•The Horned Ones
    Somewhat a reference to certain schools of Wiccan theology as well as gaelic neo-paganism and gaulic reconstructionism. Also, admittedly, a reference to their totem of Stag. However inspired by the Wiccan 'Horned God' and the Gaulic 'Cernunnos', this name refers to the role of the Fianna as mystical guardians of the gaelic people as well as fertility and the natural world. The rites of the tribe to ensure healthy harvest and fruitful hunts made them naturally an extremely important aspect of the celtic stone/iron ages.

    •The (Wild) Hunt
    An obvious reference but one that has to me made. Whether you call them 'The Hunt', 'The Wild Hunt', or some other variation on the formula; this man's represents the primal nature of the tribe as well as tying in with their connections to The Fair Folk and, I think anyway, just being a good name.

    •The Brilliant Singers
    Brilliant here is in reference to the bright red and black pelts that fianna are known for, rather then a reference to their intelligence, although I will say that I do think many Fianna would glibly claim that second meaning of the tribal name. This name based upon the naming convention we see with other tribes, particularly illustrating the tribe's cultural emphasis on music and the pride they hold in their galliards and their performances and epic histories.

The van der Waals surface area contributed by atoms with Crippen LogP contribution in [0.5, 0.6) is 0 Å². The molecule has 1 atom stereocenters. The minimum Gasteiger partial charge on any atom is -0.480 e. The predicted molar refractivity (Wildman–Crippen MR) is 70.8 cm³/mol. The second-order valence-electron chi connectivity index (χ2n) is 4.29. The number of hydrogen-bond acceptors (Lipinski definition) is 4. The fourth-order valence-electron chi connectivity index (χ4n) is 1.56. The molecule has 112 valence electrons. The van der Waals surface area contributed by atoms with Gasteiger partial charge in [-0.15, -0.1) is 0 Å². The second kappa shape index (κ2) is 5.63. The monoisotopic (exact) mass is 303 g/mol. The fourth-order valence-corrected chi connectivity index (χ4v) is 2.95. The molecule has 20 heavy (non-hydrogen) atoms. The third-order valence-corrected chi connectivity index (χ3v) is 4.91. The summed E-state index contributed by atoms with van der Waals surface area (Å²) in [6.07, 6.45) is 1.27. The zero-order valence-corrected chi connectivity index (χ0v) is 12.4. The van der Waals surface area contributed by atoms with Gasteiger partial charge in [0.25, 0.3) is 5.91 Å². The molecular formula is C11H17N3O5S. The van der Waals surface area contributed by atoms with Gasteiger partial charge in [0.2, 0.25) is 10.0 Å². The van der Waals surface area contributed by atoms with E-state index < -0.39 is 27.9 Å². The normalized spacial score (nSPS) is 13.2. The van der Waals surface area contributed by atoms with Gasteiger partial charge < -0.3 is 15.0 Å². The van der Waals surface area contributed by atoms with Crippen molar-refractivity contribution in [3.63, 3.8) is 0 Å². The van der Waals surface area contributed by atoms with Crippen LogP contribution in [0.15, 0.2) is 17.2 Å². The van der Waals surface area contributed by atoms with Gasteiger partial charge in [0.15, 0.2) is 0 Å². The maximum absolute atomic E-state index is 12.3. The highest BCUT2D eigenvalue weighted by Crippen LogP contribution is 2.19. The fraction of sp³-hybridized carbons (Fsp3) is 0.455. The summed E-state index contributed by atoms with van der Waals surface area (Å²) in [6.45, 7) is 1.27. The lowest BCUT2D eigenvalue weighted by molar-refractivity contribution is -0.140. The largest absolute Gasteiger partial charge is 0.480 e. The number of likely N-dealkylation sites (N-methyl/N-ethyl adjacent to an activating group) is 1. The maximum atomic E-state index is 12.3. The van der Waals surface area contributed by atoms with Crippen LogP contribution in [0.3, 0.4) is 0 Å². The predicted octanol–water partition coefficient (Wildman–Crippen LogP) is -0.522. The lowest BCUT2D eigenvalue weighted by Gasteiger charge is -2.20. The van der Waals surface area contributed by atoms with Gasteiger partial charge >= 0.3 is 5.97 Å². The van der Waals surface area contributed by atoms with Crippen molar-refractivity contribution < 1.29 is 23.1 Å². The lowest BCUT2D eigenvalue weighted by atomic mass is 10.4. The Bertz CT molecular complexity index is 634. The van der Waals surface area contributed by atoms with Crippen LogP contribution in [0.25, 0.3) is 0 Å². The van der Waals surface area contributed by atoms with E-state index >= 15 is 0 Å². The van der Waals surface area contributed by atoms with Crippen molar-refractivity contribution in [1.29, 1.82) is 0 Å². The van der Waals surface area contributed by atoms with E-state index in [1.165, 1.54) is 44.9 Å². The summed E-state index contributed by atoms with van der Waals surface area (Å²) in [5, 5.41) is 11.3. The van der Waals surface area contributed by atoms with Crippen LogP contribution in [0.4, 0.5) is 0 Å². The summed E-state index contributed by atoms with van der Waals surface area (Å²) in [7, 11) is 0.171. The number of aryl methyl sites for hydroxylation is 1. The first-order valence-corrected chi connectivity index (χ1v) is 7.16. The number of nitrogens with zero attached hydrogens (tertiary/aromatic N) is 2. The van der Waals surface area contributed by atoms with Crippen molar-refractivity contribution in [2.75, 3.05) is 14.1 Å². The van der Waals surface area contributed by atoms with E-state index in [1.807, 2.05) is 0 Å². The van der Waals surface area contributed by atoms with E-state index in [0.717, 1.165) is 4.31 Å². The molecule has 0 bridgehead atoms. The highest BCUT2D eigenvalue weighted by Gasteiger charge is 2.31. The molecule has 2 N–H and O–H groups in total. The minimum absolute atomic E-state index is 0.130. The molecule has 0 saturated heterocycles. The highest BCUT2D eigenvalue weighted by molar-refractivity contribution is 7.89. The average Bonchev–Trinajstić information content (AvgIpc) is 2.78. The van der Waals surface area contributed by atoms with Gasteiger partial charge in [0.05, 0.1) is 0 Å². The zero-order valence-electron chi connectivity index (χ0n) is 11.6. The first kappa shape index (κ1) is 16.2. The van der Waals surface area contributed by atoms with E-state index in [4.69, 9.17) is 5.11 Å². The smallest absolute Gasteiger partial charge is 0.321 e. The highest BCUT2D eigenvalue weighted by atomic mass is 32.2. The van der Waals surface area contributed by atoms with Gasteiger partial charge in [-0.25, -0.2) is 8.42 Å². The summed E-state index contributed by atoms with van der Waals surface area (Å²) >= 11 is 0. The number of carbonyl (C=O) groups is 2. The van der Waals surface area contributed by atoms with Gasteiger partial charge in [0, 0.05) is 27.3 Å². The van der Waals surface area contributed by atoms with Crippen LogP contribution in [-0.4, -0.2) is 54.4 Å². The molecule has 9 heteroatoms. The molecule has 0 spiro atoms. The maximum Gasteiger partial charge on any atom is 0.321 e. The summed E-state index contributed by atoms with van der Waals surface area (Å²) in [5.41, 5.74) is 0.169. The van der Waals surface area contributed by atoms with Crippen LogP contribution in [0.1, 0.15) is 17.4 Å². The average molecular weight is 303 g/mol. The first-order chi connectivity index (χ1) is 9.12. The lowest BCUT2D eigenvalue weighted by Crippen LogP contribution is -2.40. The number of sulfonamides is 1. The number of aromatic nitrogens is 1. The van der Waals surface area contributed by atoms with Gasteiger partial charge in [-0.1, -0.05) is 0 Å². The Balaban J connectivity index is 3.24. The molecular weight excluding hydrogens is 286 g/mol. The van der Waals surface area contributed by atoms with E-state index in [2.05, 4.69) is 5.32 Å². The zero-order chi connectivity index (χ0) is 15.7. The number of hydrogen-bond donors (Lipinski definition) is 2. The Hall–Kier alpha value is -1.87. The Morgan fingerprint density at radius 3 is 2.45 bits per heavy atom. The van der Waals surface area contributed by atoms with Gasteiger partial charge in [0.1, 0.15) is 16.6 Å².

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  • Ana Mizuki
    replied
    Originally posted by MyWifeIsScary View Post

    Can we all just take a moment to enjoy how many redundancies that description has
    In my defence, they legit did run the gamut of all three. Something that would bleed into people playing Fenrir in the future and how people expected you to play them.

    Leave a comment:


  • MyWifeIsScary
    replied
    Originally posted by Ana Mizuki View Post
    racist neonazi white nationalists.
    .
    Can we all just take a moment to enjoy how many redundancies that description has

    Leave a comment:


  • Ana Mizuki
    replied
    A huge, and I do mean HUGE, issue with pre-revised content was always that it was written from an American perspective. So Fianna were the stereotypical Irish immigrants (not Irish, immigrants from Ireland) and others followed a similar mentality. For example, as a nordic person, the first Get of Fenris tribebook is painful to read. Even though they try to soften it, the idea behind the Fenrir seemed to be
    racist neonazi white nationalists.
    There was even a mixed heritage flaw in there.

    The revised tribebook cleaned things up, for which I am glad. But it is important to remember that the starting point, because it goes into the same issue the Fianna had. This narrow cultural view from a white American lens. It is no longer like that, but it did take 25-ish years to clean things up.

    Leave a comment:


  • MyWifeIsScary
    replied
    To me, the symbolism of the stag is pretty in line with what the Fianna are.